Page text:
Drawing from The Great Bicycle Protest of 1896” by Hank Chapot
We have all heard the tall tale that roads were built for cars, so bicycles and pedestrians have no place on our streets. Perpetuating this myth might help some motorists sleep better at night to think that they have an exclusive, god-given right to our streets, but it simply isn’t true.
Motorists don’t have an exclusive right to our streets in the first place. Driving is a privilege that is granted only to those who earn it (and the methods in which the government grants this privilege is questionable). That privilege can be revoked at any moment too, by the way.
Bicyclists on the other hand have an inherent right to our streets. Citizens have a right to lifetime mobility – and short of cutting of our legs, this cannot be revoked for any reason.
Furthermore, roads are paid for by everyone – not just by drivers. In fact, people who don’t drive cars pay disproportionately more for our streets than those who drive cars. Driving is the most highly subsidized mode of transportation.
Truth be told, roads weren’t built for cars in the first place. Cities with more than 100 years of history have been altered to attempt to accommodate as many cars as possible – at the expense of general liveability and to the detriment of the mobility rights of people who choose not to use cars to get around.
Long before Henry Ford brought Americans the affordable personal motor vehicle, there were a group of advocates who fought for better roads. These tireless advocates envisioned cities with better mobility and fought to make their streets safer and more enjoyable to navigate because they were tired of being treated like second class citizens.
Sound familiar yet?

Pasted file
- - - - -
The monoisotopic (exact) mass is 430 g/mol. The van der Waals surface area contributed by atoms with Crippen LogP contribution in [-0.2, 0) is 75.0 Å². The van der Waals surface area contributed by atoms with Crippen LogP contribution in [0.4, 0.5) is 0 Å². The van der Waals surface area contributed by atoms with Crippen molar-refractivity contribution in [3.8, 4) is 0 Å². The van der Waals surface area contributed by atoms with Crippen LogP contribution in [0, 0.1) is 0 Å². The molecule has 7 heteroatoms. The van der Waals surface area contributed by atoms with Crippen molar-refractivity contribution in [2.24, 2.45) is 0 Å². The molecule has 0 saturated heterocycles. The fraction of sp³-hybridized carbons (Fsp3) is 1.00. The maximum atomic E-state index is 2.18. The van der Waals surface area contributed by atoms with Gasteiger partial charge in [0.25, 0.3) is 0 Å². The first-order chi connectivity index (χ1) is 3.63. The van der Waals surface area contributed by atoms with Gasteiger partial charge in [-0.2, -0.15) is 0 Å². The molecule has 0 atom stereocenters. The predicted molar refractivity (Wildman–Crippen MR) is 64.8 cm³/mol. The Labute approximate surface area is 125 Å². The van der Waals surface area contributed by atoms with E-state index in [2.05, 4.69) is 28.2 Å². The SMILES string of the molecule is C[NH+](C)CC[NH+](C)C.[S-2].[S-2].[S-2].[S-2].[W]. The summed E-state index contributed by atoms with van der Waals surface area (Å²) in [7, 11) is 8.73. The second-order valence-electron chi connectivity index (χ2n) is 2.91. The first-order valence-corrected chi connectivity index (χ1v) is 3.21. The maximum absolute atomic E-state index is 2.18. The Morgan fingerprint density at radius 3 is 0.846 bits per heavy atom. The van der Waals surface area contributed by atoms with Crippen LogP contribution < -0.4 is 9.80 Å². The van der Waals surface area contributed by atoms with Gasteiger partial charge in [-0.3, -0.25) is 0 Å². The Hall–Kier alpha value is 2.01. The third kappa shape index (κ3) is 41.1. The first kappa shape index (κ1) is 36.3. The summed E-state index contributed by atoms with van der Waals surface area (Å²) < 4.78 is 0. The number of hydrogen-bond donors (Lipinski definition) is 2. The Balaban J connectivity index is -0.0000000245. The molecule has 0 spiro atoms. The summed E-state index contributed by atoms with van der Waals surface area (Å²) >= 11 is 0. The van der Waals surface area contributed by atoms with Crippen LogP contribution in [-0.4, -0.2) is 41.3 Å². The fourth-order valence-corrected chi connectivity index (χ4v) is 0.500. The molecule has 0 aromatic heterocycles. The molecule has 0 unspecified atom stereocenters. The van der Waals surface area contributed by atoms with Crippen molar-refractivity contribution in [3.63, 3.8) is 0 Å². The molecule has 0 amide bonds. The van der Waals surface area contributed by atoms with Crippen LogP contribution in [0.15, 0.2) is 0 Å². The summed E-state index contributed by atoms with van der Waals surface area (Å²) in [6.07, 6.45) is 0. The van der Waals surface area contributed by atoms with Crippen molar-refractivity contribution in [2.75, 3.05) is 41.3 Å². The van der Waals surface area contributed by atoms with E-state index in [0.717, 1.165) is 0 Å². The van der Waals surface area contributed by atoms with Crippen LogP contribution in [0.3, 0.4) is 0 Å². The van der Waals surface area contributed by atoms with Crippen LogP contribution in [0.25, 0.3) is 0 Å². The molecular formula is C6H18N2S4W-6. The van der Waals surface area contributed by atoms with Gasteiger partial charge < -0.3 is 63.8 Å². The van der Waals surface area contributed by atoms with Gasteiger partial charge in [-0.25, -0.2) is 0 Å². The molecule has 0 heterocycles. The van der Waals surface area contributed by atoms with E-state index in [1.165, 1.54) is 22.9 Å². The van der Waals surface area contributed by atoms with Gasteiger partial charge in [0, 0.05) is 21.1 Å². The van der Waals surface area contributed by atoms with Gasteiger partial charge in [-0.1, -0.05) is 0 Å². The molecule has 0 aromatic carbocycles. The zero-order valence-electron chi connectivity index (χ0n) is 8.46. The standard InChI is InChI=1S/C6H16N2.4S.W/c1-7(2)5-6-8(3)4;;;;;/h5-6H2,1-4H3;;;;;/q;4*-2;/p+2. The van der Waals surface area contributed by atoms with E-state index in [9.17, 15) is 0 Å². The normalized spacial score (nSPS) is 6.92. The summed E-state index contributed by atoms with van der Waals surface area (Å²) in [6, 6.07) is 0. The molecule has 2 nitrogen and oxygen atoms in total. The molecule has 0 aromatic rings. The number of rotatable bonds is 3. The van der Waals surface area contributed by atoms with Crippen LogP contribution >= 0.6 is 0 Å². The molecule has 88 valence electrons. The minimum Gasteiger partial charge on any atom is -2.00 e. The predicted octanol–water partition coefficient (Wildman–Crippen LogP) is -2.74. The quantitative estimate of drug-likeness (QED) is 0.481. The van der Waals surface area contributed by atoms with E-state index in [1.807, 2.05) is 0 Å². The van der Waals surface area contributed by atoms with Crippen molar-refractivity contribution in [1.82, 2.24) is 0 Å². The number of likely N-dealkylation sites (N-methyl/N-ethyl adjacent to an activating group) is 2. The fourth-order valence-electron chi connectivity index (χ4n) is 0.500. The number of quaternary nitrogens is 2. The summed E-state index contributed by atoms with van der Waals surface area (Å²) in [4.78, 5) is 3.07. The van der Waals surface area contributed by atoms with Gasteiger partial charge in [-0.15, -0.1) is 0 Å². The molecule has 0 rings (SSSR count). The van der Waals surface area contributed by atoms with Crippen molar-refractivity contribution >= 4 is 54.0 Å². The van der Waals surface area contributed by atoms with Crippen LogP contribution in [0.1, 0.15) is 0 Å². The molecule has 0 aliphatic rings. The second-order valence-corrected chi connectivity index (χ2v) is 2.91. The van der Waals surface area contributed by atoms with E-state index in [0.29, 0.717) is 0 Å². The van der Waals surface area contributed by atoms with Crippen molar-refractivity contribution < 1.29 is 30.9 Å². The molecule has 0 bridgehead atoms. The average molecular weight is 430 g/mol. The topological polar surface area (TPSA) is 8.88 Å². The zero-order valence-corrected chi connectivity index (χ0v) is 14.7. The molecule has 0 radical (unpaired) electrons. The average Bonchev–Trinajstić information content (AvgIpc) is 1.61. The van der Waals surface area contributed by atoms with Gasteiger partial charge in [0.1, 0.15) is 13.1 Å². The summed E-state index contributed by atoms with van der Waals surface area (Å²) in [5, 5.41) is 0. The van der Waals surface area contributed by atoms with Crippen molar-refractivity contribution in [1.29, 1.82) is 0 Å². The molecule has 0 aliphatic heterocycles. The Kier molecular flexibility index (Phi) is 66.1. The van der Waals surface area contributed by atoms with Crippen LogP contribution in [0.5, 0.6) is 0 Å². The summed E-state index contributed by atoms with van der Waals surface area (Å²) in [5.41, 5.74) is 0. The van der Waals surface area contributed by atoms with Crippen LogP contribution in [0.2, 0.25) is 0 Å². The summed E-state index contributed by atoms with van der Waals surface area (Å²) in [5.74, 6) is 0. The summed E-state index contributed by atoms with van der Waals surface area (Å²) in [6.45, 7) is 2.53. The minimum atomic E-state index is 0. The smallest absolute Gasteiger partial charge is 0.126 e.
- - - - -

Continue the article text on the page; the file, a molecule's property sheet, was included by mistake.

It was called the “good road movement”, and on July 25th 1896, residents took to the streets in downtown San Francisco to advocate for better roads for bicycles in “The Great Bicycle Demonstration” – garnering over 100,000 people in the streets.
The next day, the San Francisco Call heralded these bicycle riders as “Disciples of Progress”.
San Francisco Bicycle Riders As Disciples Of Progress / from “The Great Bicycle Protest of 1896” by Hank Chapot
The bicyclists demanded that Market Street be repaved – as a wheelman explains:
“The purpose for the march is three-fold; to show our strength, to celebrate the paving of Folsom Street, and to protest against the conditions of San Francisco pavement in general and of Market Street in particular. If the united press of this city decides that Market Street must be repaved, it will be done in a year”.
The demonstrations and advocacy from these wheelmen resulted in the swift re-paving of Market Street.
The victory was short-lived however as combustion engines allowed motor vehicles to become the method of choice for Americans to transport themselves. Nonetheless, the wheelmen succeeded in paving the roads before being subsequently squeezed off the streets by motorists.
Bicycle sales in the United States sadly dropped from a whopping 1.2 million in 1899 to just 160,000 in 1909 due to the rise of the car. The bicycle rose again during the Great Depression of the 1930’s and again in the 1990’s.
Tomorrow night I will be participating in a demonstration just like these wheelmen did 115 years ago . Except while these wheelman fought for better conditions in San Francisco, I will be fighting merely to prevent our suburban car-is-king mayor from tearing apart what little bicycle infrastructure we have.
Despite the fact that my city is being torn apart, bicycling is on the rise in almost every major city in North America.
History tells us that we will experience an even more significant spike if the United States defaults on its debt for the first time in history – catapulting the global economy into a state that will make the 2008 bust seem like a walk in the park.
In the meantime, while we wait for economic catastrophe to help people discover the freedom and pleasure of using a bicycle for transportation, you can free yourself from the imprisonment of automobile ownership now so that you’re one step ahead.